In 1924, MacLeod,1 listed the main theories concerning the etiology of lupus erythematosus as (1) local, (2) tuberculous, and (3) toxic or septic. Subsequent investigations have established the nontuberculous nature of the disease and have tended to confirm the concept of an underlying focus of infection or toxic process.
However, occasional reports of cases in which lesions developed at sites of trauma suggest that at times local factors may play a role. King-Smith,2 in 1926, reported on his series of 49 cases, 18 of which had a history of trauma prior to the appearance of lesions of lupus erythematosus. He also reviewed 30 cases which had been reported elsewhere, and 11 of them followed external trauma. During the subsequent years there have been reports in which the following types of trauma were incriminated: tattoo,3-6 friction,7 squeezing of comedones or pustules,8,9 blow from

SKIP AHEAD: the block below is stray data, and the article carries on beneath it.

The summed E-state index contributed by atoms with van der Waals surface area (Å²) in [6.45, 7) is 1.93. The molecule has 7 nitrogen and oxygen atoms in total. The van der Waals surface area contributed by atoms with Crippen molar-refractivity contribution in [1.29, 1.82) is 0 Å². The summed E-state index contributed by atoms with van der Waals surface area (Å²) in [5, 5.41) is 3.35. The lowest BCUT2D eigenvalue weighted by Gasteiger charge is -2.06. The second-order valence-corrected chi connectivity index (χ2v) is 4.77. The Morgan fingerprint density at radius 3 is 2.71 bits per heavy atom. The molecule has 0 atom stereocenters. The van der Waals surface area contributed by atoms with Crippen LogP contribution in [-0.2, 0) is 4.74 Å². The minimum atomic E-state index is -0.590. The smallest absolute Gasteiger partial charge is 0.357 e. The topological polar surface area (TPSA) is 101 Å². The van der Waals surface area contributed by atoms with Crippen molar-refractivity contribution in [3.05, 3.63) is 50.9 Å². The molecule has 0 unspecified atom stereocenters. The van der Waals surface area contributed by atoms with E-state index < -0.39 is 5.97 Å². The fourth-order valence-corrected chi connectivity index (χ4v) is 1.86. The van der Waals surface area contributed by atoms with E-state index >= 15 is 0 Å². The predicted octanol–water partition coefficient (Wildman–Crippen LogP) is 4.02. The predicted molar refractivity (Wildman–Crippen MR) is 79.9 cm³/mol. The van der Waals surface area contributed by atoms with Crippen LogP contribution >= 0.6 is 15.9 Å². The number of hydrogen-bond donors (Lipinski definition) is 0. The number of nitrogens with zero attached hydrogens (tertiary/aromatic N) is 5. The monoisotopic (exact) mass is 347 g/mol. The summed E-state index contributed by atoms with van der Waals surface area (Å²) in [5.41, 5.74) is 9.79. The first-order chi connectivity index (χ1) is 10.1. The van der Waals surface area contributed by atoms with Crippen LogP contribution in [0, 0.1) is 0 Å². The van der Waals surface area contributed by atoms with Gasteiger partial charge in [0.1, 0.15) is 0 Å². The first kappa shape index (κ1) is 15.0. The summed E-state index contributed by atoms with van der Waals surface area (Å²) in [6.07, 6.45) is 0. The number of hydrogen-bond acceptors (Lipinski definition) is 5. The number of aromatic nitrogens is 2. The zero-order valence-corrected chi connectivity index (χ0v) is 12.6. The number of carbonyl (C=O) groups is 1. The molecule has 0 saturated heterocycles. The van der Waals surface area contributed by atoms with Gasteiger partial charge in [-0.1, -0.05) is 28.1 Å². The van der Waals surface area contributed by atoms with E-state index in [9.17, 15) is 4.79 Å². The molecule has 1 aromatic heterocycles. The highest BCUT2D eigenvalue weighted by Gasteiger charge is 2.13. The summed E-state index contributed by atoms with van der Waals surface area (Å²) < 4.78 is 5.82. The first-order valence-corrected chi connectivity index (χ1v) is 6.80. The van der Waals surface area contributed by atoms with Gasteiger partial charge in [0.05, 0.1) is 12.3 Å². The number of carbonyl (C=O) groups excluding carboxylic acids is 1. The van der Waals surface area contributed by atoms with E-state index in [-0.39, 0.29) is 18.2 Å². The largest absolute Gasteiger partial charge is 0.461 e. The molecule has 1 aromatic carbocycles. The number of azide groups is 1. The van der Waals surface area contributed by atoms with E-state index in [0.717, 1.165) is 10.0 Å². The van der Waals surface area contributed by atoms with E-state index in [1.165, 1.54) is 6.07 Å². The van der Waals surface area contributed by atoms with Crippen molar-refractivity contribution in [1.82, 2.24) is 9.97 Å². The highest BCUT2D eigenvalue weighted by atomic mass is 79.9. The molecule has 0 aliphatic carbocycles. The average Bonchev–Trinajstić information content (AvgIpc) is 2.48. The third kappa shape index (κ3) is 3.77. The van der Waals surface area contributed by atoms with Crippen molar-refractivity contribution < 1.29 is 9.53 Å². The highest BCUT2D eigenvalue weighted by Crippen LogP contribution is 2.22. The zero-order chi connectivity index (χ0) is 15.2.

KERN AB, SCHIFF BL. Discoid Lupus Erythematosus Following Trauma: Report of Cases and Analysis of a Questionnaire. AMA Arch Derm. 1957;75(5):685–688. doi:10.1001/archderm.1957.01550170053009
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